Wang Fan, a peacekeeper in the Third Earth, wants to protect the people from crooks. The worst crooks, he believes, are evil cultivators. Protecting the public becomes rather difficult when-
Hold on, this book has not even been published yet. How come you’ve read it?
I have an advanced readers’ copy. (UPDATE: the book has been published).
So you’re going to do that song and dance about how you got a free copy in exchange for an honest review?
It’s not true. I did not get a free copy in exchange for an honest review.
You got a free copy in exchange for a dishonest review?
No, I did not get a copy in exchange for a review at all. I am under no obligation to review this book. Continue reading
Ten years ago, if you had asked, “Will you still be into wuxia ten years from now?” I would have
blanked at trying to imagine anything about myself ten years in the future said “probably not.”
Nowadays my taste for wuxia has expanded into a taste for xuanhuan and other Chinese-themed fantasy (personally I don’t consider wuxia to be ‘fantasy’, but it’s a trivial hairsplitting of genre definitions, I will not argue with people who say that wuxia is a subset of ‘fantasy’). I don’t spend nearly as much time reading traditional wuxia as I did, say, eight years ago. Yet it’s still clear that, even today, I am much more excited about reading/watching wuxia/xuanhuan/etc. than European-inspired fantasy.
I don’t think there is One True Answer… but a partial answer is ‘I’m Jewish’. Or more precisely, ‘my specific experience of being Jewish, which is not necessarily the experience of other Jews.’ Continue reading
On February 10, my paternal uncle called my mother. I didn’t hear the conversation, but I imagine it went something like this:
UNCLE: Is my brother there?
MOTHER: No, but he’ll be home soon, you can call back.
UNCLE: Actually, I can’t because I’m going to have surgery.
UNCLE: I have a dissection.
MOTHER: What’s that?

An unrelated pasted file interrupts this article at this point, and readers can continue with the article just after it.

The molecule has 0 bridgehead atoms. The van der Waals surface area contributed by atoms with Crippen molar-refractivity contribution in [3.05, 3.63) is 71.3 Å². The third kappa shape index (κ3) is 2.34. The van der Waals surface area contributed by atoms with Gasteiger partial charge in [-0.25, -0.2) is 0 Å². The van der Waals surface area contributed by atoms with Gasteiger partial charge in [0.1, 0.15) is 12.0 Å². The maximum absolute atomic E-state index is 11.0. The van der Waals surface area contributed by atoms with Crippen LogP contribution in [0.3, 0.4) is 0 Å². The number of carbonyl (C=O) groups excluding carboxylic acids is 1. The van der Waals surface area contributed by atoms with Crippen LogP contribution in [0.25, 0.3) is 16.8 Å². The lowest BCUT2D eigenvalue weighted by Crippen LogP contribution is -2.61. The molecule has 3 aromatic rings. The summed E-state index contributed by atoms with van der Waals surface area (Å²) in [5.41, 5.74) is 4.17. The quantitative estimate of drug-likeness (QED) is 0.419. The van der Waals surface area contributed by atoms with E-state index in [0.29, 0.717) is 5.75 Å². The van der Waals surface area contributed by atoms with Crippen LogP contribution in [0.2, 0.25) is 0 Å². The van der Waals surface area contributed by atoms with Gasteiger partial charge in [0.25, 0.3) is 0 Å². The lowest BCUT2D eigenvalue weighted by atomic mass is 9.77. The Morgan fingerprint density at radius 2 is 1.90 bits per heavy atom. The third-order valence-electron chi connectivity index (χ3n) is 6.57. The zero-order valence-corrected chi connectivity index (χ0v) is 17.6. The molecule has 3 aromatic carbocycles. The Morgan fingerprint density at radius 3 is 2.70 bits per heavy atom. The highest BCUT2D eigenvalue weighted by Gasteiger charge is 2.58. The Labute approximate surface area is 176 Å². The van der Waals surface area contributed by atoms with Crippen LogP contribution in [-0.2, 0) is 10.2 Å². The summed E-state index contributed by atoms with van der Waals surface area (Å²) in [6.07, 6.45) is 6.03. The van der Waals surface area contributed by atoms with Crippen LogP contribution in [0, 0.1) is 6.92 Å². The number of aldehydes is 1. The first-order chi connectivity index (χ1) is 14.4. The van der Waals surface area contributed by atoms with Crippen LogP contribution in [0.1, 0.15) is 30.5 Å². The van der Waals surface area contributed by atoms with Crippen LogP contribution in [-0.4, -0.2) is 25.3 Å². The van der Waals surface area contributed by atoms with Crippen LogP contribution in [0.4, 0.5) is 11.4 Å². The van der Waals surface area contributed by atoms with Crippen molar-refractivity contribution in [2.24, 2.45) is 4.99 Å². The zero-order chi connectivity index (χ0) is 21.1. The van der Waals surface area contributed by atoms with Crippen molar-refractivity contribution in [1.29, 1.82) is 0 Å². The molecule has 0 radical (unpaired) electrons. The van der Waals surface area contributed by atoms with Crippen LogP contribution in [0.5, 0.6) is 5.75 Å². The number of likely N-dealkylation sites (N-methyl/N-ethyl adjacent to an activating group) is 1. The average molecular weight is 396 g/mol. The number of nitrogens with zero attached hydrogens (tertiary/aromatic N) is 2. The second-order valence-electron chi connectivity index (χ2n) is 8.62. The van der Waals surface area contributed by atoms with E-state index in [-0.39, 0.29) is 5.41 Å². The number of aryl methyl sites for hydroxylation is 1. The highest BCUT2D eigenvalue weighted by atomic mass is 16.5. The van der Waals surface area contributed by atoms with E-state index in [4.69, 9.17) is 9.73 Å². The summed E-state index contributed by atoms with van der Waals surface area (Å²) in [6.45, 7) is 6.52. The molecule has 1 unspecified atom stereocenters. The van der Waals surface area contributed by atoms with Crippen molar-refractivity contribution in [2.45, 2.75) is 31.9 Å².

UNCLE: Tell my brother what’s happening. [hands phone to hospital worker]
MOTHER: What is happening?
HOSPITAL WORKER: Ma’am, he just entered the operating room.
MOTHER: Who are you?
The hospital worker told my mother the name of the hospital and the surgeon who was about to operate on my uncle and explained how to get updates on my uncle’s condition.
My uncle had an aortic dissection. I had never heard of ‘aortic dissections’ before Wednesday. My understanding (courtesy of Mayo Clinic) is this: an aortic dissection is when the inner lining of the aorta (the largest artery connected to the heart) tears. Once the inner lining is torn, it’s usually a matter of hours or days until the aorta itself breaks open, hemorrhaging lots of blood and causing the circulatory system to fail. It’s almost always fatal. The only way to stop this is to surgically repair the aorta before it breaks. Continue reading
I read the article “Why Tourism Should Die—and Why It Won’t: ’Sustainable’ travel is an oxymoron” shortly after it was originally published on January 24, 2020. At the time, I considered writing a response; I’m glad I didn’t, because anything I would have written at the end of January 2020 would have become out of date fast.
Looking at the article again, I don’t understand some points. The article’s principal argument seems to be tourism is bad because it encourages frivolous flights which wastefully increase CO2 emissions. I’ve expressed thoughts on this before. It’s curious that the essayist criticizes the cruise ships for dumping sewage rather than air pollution (according to the link, 50,000 Europeans die premature deaths per year because cruise ships burn dirty fuel) or that they emit more carbon dioxide per passenger mile than commercial passenger airplanes. It’s especially weird to criticize airplanes for emitting carbon and NOT criticize cruise ships for emitting even more carbon.
I also don’t understand how short-distance tourism (say, visiting a place fifty miles away from one’s home) is so terrible for the environment. Yes, it has a higher environmental impact than just staying at home, but it’s a vastly lower impact than traveling two thousand miles.
Now, in the pandemic, we can ask: did tourism die? Technically, no. But tourism received a mortal wound. Continue reading